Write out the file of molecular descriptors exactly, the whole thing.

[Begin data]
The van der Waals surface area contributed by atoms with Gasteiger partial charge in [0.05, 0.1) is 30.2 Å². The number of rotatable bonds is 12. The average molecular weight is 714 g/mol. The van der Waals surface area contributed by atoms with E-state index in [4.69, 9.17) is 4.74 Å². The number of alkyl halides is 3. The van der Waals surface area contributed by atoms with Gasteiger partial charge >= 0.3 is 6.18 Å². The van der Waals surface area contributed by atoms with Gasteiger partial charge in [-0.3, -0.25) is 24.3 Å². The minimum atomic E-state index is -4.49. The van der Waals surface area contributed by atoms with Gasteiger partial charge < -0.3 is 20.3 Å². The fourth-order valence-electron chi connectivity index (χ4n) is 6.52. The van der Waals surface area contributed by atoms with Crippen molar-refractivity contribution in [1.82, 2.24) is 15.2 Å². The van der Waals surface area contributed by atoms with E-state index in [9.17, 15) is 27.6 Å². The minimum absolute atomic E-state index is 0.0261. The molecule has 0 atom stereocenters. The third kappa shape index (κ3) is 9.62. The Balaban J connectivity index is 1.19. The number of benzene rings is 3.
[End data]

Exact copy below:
The van der Waals surface area contributed by atoms with Gasteiger partial charge in [0.05, 0.1) is 30.2 Å². The number of rotatable bonds is 12. The average molecular weight is 714 g/mol. The van der Waals surface area contributed by atoms with E-state index in [4.69, 9.17) is 4.74 Å². The number of alkyl halides is 3. The van der Waals surface area contributed by atoms with Gasteiger partial charge >= 0.3 is 6.18 Å². The van der Waals surface area contributed by atoms with Gasteiger partial charge in [-0.3, -0.25) is 24.3 Å². The minimum atomic E-state index is -4.49. The van der Waals surface area contributed by atoms with Gasteiger partial charge < -0.3 is 20.3 Å². The fourth-order valence-electron chi connectivity index (χ4n) is 6.52. The van der Waals surface area contributed by atoms with Crippen molar-refractivity contribution in [1.82, 2.24) is 15.2 Å². The van der Waals surface area contributed by atoms with E-state index in [9.17, 15) is 27.6 Å². The minimum absolute atomic E-state index is 0.0261. The molecule has 0 atom stereocenters. The third kappa shape index (κ3) is 9.62. The Balaban J connectivity index is 1.19. The number of benzene rings is 3.